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John F. Kennedy Speech - Ich bin ein Berliner

In June of 1963, President John F. Kennedy embarked on a visit to five Western European nations for the purpose of spreading good will and building unity among America's allies.

His first stop was Germany, a nation that some 20 years earlier had been engaged in a quest for world conquest under the dictatorship of Adolf Hitler. Following Germany's defeat in World War II, the country had been divided in half, with East Germany under the control of Soviet Russia and West Germany becoming a democratic nation allied with the U.S.

East-West Germany became the focus of growing political tensions between the two postwar superpowers, the United States and Soviet Russia. Berlin, former capital of Hitler's Reich, became the political hot spot in this new "Cold War." Although Berlin was located in East Germany, the city had been divided into four occupation zones when World War II ended. As a result, East Berlin was now under Russian control while West Berlin was under American, British and French jurisdiction.

In 1948, the Russians had conducted a blockade of West Berlin's railroads, highways and waterways. For the next eleven months, the U.S. and Britain conducted a massive airlift, supplying nearly two million tons of food, coal and industrial supplies to the cut-off Germans.

In 1961, East German authorities began the construction of a 12-foot-high wall that eventually stretched for 100 miles, preventing anyone from crossing into West Berlin and thus to freedom. Nearly 200 persons would be killed trying to pass over or dig under the Berlin Wall.

President Kennedy arrived in West Berlin on June 26, 1963, following appearances in Bonn, Cologne and Frankfurt, where he had given speeches to huge, wildly cheering crowds. In Berlin, an immense crowd gathered in the Rudolph Wilde Platz near the Berlin Wall to listen to the President who delivered this memorable speech above all the noise, concluding with the now-famous ending.

Photos: Left - At the Berlin Wall, President Kennedy looks across at a guard from East Germany. Right - In Berlin, the President speaks to the enormous crowd of Germans.

Listen to the entire speech

I am proud to come to this city as the guest of your distinguished Mayor, who has symbolized throughout the world the fighting spirit of West Berlin. And I am proud to visit the Federal Republic with your distinguished Chancellor who for so many years has committed Germany to democracy and freedom and progress, and to come here in the company of my fellow American, General Clay, who has been in this city during its great moments of crisis and will come again if ever needed.

Two thousand years ago the proudest boast was "civis Romanus sum." Today, in the world of freedom, the proudest boast is "Ich bin ein Berliner."

I appreciate my interpreter translating my German!

There are many people in the world who really don't understand, or say they don't, what is the great issue between the free world and the Communist world. Let them come to Berlin. There are some who say that communism is the wave of the future. Let them come to Berlin. And there are some who say in Europe and elsewhere we can work with the Communists. Let them come to Berlin. And there are even a few who say that it is true that communism is an evil system, but it permits us to make economic progress. Lass' sie nach Berlin kommen. Let them come to Berlin.

Freedom has many difficulties and democracy is not perfect, but we have never had to put a wall up to keep our people in, to prevent them from leaving us. I want to say, on behalf of my countrymen, who live many miles away on the other side of the Atlantic, who are far distant from you, that they take the greatest pride that they have been able to share with you, even from a distance, the story of the last 18 years. I know of no town, no city, that has been besieged for 18 years that still lives with the vitality and the force, and the hope and the determination of the city of West Berlin. While the wall is the most obvious and vivid demonstration of the failures of the Communist system, for all the world to see, we take no satisfaction in it, for it is, as your Mayor has said, an offense not only against history but an offense against humanity, separating families, dividing husbands and wives and brothers and sisters, and dividing a people who wish to be joined together.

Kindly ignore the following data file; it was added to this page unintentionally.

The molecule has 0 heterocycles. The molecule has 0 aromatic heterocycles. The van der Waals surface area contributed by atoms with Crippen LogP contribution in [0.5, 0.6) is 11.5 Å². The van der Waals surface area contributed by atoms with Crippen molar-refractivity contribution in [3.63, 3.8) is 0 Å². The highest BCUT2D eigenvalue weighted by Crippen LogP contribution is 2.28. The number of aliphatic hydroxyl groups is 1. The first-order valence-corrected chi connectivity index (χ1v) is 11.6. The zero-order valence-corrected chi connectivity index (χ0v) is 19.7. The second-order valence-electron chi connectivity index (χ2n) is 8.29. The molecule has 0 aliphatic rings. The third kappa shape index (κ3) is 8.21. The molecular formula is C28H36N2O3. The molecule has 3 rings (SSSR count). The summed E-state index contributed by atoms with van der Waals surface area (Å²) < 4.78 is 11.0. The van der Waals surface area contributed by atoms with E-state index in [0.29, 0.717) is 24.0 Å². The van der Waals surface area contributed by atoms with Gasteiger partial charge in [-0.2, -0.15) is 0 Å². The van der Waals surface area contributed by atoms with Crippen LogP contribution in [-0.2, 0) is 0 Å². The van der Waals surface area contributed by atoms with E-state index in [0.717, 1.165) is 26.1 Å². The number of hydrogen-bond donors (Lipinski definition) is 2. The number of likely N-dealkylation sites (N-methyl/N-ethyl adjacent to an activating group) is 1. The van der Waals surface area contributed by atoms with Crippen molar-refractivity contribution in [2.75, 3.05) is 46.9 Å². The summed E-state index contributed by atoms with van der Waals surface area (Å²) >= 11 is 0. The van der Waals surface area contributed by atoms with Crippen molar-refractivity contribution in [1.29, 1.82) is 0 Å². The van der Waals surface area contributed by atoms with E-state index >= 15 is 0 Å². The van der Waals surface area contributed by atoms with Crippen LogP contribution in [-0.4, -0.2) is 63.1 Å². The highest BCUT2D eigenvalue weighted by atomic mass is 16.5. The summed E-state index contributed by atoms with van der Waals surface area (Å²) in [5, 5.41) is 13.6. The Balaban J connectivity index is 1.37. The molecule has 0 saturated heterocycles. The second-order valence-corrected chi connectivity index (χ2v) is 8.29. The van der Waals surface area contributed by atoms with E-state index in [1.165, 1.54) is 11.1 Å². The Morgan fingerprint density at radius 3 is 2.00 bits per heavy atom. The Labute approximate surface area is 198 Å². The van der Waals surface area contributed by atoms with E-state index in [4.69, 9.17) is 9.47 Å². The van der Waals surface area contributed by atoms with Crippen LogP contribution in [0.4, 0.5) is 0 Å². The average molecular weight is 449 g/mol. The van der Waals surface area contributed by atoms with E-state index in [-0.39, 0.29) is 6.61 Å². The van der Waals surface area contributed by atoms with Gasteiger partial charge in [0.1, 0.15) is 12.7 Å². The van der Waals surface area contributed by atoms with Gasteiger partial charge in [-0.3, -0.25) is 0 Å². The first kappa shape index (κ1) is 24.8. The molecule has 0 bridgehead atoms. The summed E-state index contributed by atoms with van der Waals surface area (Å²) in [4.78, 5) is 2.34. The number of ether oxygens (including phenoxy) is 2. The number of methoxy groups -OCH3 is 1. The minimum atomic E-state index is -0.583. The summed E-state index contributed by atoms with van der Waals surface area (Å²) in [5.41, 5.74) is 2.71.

What is true of this city is true of Germany--real, lasting peace in Europe can never be assured as long as one German out of four is denied the elementary right of free men, and that is to make a free choice. In 18 years of peace and good faith, this generation of Germans has earned the right to be free, including the right to unite their families and their nation in lasting peace, with good will to all people. You live in a defended island of freedom, but your life is part of the main. So let me ask you as I close, to lift your eyes beyond the dangers of today, to the hopes of tomorrow, beyond the freedom merely of this city of Berlin, or your country of Germany, to the advance of freedom everywhere, beyond the wall to the day of peace with justice, beyond yourselves and ourselves to all mankind.

Freedom is indivisible, and when one man is enslaved, all are not free. When all are free, then we can look forward to that day when this city will be joined as one and this country and this great Continent of Europe in a peaceful and hopeful globe. When that day finally comes, as it will, the people of West Berlin can take sober satisfaction in the fact that they were in the front lines for almost two decades.

All free men, wherever they may live, are citizens of Berlin, and, therefore, as a free man, I take pride in the words "Ich bin ein Berliner."

President John F. Kennedy - June 26, 1963

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